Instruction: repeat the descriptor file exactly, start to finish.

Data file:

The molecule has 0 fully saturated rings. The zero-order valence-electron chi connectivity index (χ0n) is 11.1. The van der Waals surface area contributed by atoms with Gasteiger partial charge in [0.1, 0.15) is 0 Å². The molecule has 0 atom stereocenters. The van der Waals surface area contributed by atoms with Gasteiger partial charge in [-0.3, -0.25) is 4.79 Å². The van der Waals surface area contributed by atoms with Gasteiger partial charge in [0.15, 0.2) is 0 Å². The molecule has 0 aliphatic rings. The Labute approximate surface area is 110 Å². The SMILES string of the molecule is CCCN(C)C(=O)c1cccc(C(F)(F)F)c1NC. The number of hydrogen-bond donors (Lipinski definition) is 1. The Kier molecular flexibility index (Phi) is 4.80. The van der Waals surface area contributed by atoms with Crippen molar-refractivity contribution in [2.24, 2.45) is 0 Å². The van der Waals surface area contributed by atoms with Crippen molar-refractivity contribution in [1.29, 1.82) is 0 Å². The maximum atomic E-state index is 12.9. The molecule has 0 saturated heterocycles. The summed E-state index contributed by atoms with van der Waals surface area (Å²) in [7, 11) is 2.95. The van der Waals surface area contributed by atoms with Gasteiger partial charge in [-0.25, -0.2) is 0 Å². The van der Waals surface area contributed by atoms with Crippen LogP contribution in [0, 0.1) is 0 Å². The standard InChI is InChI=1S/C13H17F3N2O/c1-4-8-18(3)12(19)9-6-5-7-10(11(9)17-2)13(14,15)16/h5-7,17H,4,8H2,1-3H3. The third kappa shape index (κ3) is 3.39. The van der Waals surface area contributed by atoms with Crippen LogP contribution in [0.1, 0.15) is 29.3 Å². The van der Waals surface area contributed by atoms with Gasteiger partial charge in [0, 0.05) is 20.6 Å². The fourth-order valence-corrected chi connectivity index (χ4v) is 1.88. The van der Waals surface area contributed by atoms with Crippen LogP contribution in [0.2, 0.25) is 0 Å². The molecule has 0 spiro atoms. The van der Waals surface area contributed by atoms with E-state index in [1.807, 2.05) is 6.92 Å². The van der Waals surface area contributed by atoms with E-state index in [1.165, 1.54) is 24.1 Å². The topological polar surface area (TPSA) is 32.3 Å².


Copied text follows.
The molecule has 0 fully saturated rings. The zero-order valence-electron chi connectivity index (χ0n) is 11.1. The van der Waals surface area contributed by atoms with Gasteiger partial charge in [0.1, 0.15) is 0 Å². The molecule has 0 atom stereocenters. The van der Waals surface area contributed by atoms with Gasteiger partial charge in [-0.3, -0.25) is 4.79 Å². The van der Waals surface area contributed by atoms with Gasteiger partial charge in [0.15, 0.2) is 0 Å². The molecule has 0 aliphatic rings. The Labute approximate surface area is 110 Å². The SMILES string of the molecule is CCCN(C)C(=O)c1cccc(C(F)(F)F)c1NC. The number of hydrogen-bond donors (Lipinski definition) is 1. The Kier molecular flexibility index (Phi) is 4.80. The van der Waals surface area contributed by atoms with Crippen molar-refractivity contribution in [2.24, 2.45) is 0 Å². The van der Waals surface area contributed by atoms with Crippen molar-refractivity contribution in [1.29, 1.82) is 0 Å². The maximum atomic E-state index is 12.9. The molecule has 0 saturated heterocycles. The summed E-state index contributed by atoms with van der Waals surface area (Å²) in [7, 11) is 2.95. The van der Waals surface area contributed by atoms with Gasteiger partial charge in [-0.25, -0.2) is 0 Å². The van der Waals surface area contributed by atoms with Crippen LogP contribution in [0, 0.1) is 0 Å². The standard InChI is InChI=1S/C13H17F3N2O/c1-4-8-18(3)12(19)9-6-5-7-10(11(9)17-2)13(14,15)16/h5-7,17H,4,8H2,1-3H3. The third kappa shape index (κ3) is 3.39. The van der Waals surface area contributed by atoms with Crippen LogP contribution in [0.1, 0.15) is 29.3 Å². The van der Waals surface area contributed by atoms with Gasteiger partial charge in [0, 0.05) is 20.6 Å². The fourth-order valence-corrected chi connectivity index (χ4v) is 1.88. The van der Waals surface area contributed by atoms with Crippen LogP contribution in [0.2, 0.25) is 0 Å². The molecule has 0 spiro atoms. The van der Waals surface area contributed by atoms with E-state index in [1.807, 2.05) is 6.92 Å². The van der Waals surface area contributed by atoms with E-state index in [1.165, 1.54) is 24.1 Å². The topological polar surface area (TPSA) is 32.3 Å².